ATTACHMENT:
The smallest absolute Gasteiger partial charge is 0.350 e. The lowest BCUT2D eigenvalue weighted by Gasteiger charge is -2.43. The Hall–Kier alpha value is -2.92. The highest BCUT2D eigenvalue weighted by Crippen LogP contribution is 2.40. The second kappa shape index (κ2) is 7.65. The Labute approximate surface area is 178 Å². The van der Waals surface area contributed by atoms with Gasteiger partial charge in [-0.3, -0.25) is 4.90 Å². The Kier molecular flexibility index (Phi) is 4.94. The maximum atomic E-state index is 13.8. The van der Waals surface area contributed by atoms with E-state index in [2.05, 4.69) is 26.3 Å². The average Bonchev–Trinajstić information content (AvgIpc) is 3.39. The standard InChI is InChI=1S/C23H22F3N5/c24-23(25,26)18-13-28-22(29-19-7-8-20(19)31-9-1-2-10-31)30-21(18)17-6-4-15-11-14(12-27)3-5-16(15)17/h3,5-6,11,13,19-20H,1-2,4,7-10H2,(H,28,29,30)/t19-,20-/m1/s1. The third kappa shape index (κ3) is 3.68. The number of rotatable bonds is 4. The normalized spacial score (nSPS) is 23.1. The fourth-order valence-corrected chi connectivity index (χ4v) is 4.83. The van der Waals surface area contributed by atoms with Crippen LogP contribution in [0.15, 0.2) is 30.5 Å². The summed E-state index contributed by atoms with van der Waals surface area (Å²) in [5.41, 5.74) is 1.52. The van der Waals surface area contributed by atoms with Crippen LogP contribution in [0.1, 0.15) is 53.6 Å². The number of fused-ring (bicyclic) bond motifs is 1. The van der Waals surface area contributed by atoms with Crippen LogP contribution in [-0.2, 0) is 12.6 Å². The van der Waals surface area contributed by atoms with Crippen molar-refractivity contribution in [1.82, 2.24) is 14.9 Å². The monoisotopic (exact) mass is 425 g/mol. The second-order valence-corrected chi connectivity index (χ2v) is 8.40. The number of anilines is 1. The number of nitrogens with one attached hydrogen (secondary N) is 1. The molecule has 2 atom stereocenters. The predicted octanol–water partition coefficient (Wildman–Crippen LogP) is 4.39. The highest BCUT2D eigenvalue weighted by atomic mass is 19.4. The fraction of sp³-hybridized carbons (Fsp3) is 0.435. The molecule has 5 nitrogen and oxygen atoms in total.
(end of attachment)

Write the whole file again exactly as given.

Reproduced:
The smallest absolute Gasteiger partial charge is 0.350 e. The lowest BCUT2D eigenvalue weighted by Gasteiger charge is -2.43. The Hall–Kier alpha value is -2.92. The highest BCUT2D eigenvalue weighted by Crippen LogP contribution is 2.40. The second kappa shape index (κ2) is 7.65. The Labute approximate surface area is 178 Å². The van der Waals surface area contributed by atoms with Gasteiger partial charge in [-0.3, -0.25) is 4.90 Å². The Kier molecular flexibility index (Phi) is 4.94. The maximum atomic E-state index is 13.8. The van der Waals surface area contributed by atoms with E-state index in [2.05, 4.69) is 26.3 Å². The average Bonchev–Trinajstić information content (AvgIpc) is 3.39. The standard InChI is InChI=1S/C23H22F3N5/c24-23(25,26)18-13-28-22(29-19-7-8-20(19)31-9-1-2-10-31)30-21(18)17-6-4-15-11-14(12-27)3-5-16(15)17/h3,5-6,11,13,19-20H,1-2,4,7-10H2,(H,28,29,30)/t19-,20-/m1/s1. The third kappa shape index (κ3) is 3.68. The number of rotatable bonds is 4. The normalized spacial score (nSPS) is 23.1. The fourth-order valence-corrected chi connectivity index (χ4v) is 4.83. The van der Waals surface area contributed by atoms with Crippen LogP contribution in [0.15, 0.2) is 30.5 Å². The summed E-state index contributed by atoms with van der Waals surface area (Å²) in [5.41, 5.74) is 1.52. The van der Waals surface area contributed by atoms with Crippen LogP contribution in [0.1, 0.15) is 53.6 Å². The number of fused-ring (bicyclic) bond motifs is 1. The van der Waals surface area contributed by atoms with Crippen LogP contribution in [-0.2, 0) is 12.6 Å². The van der Waals surface area contributed by atoms with Crippen molar-refractivity contribution in [1.82, 2.24) is 14.9 Å². The monoisotopic (exact) mass is 425 g/mol. The second-order valence-corrected chi connectivity index (χ2v) is 8.40. The number of anilines is 1. The number of nitrogens with one attached hydrogen (secondary N) is 1. The molecule has 2 atom stereocenters. The predicted octanol–water partition coefficient (Wildman–Crippen LogP) is 4.39. The highest BCUT2D eigenvalue weighted by atomic mass is 19.4. The fraction of sp³-hybridized carbons (Fsp3) is 0.435. The molecule has 5 nitrogen and oxygen atoms in total.